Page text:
Evan Williams was an early Kentucky Distiller. In the late 19th century. Reuben T. Durrett declared him “Kentucky’s First Distiller”. This should be taken with a grain of salt because Durrett, who was famous for making facts fit his view of history, wanted the first distiller in Kentucky to be a person from Louisville., thus he declared Evan Williams started distilling in 1783. However, there is a document in the Filson Historical Society’s collection that is Evan Williams receipt for his passage to America in 1784, a small fact that Durrett chose to ignore. 

The Evan Williams brand was created in the 1950s to honor “Kentucky’s First Distiller.” Heaven Hill acquired the brand shortly after it was created and it quickly became one of their flagship brands. They have created this small batch version of the Bourbon and I recently acquired a bottle. Matt and I sat down and tasted it and here are our notes.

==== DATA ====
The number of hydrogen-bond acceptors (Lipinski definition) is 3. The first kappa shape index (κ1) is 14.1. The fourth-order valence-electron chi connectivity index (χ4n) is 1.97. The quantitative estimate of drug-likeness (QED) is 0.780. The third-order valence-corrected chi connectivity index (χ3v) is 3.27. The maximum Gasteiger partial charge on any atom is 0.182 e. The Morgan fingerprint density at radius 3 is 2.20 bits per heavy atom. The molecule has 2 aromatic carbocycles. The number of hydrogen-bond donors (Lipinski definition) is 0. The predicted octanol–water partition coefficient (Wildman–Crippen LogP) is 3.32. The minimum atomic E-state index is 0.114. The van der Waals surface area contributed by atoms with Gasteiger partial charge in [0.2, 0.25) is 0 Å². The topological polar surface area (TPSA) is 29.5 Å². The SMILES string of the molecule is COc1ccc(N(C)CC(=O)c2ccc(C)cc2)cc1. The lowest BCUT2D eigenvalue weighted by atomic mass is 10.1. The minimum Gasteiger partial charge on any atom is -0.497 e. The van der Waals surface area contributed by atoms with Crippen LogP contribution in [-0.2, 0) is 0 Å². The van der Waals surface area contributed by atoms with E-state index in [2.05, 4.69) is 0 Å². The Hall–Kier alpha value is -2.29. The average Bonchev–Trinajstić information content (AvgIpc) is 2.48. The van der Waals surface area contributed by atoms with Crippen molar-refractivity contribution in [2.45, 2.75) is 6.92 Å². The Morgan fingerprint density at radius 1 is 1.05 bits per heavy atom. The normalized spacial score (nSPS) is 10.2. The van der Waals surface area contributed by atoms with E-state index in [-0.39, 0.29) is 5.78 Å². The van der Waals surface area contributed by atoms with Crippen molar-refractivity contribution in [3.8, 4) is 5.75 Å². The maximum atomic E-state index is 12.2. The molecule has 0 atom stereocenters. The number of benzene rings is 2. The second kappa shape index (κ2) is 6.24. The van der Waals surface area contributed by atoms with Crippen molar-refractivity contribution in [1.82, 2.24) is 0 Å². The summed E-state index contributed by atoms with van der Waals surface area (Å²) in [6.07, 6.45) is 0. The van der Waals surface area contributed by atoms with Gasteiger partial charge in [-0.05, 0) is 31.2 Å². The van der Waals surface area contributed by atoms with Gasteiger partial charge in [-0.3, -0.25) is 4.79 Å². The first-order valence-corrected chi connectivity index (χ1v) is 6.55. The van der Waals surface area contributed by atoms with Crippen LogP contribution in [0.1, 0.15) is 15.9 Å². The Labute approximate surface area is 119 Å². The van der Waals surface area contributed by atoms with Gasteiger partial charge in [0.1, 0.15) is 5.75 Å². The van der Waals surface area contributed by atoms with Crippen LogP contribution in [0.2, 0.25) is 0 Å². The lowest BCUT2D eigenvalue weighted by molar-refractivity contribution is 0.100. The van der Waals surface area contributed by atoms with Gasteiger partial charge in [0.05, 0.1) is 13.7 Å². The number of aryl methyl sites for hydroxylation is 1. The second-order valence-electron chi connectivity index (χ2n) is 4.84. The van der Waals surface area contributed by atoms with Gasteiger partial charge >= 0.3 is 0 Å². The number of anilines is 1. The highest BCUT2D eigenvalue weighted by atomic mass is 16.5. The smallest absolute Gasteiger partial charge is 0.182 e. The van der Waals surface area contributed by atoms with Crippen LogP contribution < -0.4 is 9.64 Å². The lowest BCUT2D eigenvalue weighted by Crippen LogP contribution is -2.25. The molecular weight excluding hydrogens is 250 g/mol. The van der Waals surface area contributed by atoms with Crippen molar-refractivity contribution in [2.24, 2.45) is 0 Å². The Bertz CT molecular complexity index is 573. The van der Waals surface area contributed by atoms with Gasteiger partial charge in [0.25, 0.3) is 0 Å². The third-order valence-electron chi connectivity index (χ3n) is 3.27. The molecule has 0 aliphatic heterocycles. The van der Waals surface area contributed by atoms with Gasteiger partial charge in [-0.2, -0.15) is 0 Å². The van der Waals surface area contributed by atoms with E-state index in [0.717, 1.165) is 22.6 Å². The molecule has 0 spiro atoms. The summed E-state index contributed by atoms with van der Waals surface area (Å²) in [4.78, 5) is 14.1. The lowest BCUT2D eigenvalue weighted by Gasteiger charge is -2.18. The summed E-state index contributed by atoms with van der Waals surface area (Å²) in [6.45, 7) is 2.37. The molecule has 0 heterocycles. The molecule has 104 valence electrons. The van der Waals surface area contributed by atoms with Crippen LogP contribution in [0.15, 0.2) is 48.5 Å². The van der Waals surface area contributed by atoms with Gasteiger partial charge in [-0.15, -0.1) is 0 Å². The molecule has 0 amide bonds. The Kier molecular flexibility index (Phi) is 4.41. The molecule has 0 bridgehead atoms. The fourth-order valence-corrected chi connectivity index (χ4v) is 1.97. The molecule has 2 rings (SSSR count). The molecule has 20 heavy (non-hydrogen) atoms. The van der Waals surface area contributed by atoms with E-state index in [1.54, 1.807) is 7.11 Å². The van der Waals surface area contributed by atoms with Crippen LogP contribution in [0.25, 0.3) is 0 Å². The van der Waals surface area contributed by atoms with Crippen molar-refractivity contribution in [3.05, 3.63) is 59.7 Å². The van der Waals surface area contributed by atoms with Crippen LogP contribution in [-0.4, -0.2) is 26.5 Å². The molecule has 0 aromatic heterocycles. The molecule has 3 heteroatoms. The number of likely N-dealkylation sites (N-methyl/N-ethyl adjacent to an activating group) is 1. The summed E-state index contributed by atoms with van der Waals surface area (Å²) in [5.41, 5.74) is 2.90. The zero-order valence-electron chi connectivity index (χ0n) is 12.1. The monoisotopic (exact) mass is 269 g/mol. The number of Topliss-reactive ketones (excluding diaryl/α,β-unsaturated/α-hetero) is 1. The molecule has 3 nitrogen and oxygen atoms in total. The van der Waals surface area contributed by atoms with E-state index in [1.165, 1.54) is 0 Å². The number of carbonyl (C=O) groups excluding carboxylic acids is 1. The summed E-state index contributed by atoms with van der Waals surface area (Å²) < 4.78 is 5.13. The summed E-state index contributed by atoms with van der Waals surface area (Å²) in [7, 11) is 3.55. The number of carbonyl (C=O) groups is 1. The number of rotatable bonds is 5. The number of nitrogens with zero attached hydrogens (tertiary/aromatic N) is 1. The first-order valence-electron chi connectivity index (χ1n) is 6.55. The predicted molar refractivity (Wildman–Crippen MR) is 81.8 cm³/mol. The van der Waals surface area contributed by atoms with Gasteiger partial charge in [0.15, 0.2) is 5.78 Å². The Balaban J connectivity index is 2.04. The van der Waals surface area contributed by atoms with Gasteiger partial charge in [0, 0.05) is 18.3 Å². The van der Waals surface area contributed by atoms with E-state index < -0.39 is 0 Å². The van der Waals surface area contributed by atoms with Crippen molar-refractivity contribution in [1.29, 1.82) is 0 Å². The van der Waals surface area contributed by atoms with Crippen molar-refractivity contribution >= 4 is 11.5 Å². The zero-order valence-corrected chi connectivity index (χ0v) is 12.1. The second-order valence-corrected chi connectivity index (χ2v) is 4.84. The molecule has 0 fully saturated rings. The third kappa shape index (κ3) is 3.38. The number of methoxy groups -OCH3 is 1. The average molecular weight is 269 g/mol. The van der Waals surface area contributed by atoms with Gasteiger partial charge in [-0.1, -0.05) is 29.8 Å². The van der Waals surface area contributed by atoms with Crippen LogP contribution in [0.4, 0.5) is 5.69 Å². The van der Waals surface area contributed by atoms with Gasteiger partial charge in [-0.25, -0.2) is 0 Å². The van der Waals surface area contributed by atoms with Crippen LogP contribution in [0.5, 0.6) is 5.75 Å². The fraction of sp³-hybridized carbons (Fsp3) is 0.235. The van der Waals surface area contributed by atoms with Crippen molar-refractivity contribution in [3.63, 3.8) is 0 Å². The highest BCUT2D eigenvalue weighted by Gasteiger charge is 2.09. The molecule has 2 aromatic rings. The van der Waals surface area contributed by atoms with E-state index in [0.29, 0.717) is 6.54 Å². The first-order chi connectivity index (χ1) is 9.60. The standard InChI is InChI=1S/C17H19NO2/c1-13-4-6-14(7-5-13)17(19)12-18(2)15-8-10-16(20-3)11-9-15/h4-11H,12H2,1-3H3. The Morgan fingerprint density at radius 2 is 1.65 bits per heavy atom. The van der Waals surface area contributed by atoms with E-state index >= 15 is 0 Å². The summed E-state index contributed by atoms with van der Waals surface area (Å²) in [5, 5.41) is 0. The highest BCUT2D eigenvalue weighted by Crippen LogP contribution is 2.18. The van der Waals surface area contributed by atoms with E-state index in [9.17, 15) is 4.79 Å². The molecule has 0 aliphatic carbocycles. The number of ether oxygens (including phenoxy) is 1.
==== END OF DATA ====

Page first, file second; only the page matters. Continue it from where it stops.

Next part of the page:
Evan Williams 1783 Small Batch Bourbon

Proof: 90

Age: No Age Statement


  • Mike: Vanilla, apples, ginger, cinnamon, nutmeg and oak wood.
  • Matt: Caramel, marshmallows, dark fruit and oak wood.


  • Mike: Vanilla, apples, ginger and cinnamon spice, and oak wood. Tasted with a dried cranberry and it enhances the cinnamon and brings out some blackberry fruit. Tasted with a pecan and the vanilla becomes caramel with a hint of milk chocolate.
  • Matt: Caramel and marshmallow with black pepper spice and oak wood. The dried cranberry enhanced the pepper and brought out wild berries flavors. The pecan added a peanut butter flavor.


  • Mike: Medium long with oak and spice. The dried cranberry added a lingering sweetness of wild berries. The pecan made the finish longer with lots of oak and spice with lingering caramel sweetness.
  • Matt: Medium long with black pepper, oak and tobacco. The cranberry shortened the finish. The pecan added a lingering note of fruit to the finish.

I would pair this fine Bourbon with a cigar that has rich vanilla and tobacco notes. I would reach for a NUB Habano wrapper cigar.

Photos Courtesy of Rosemary Miller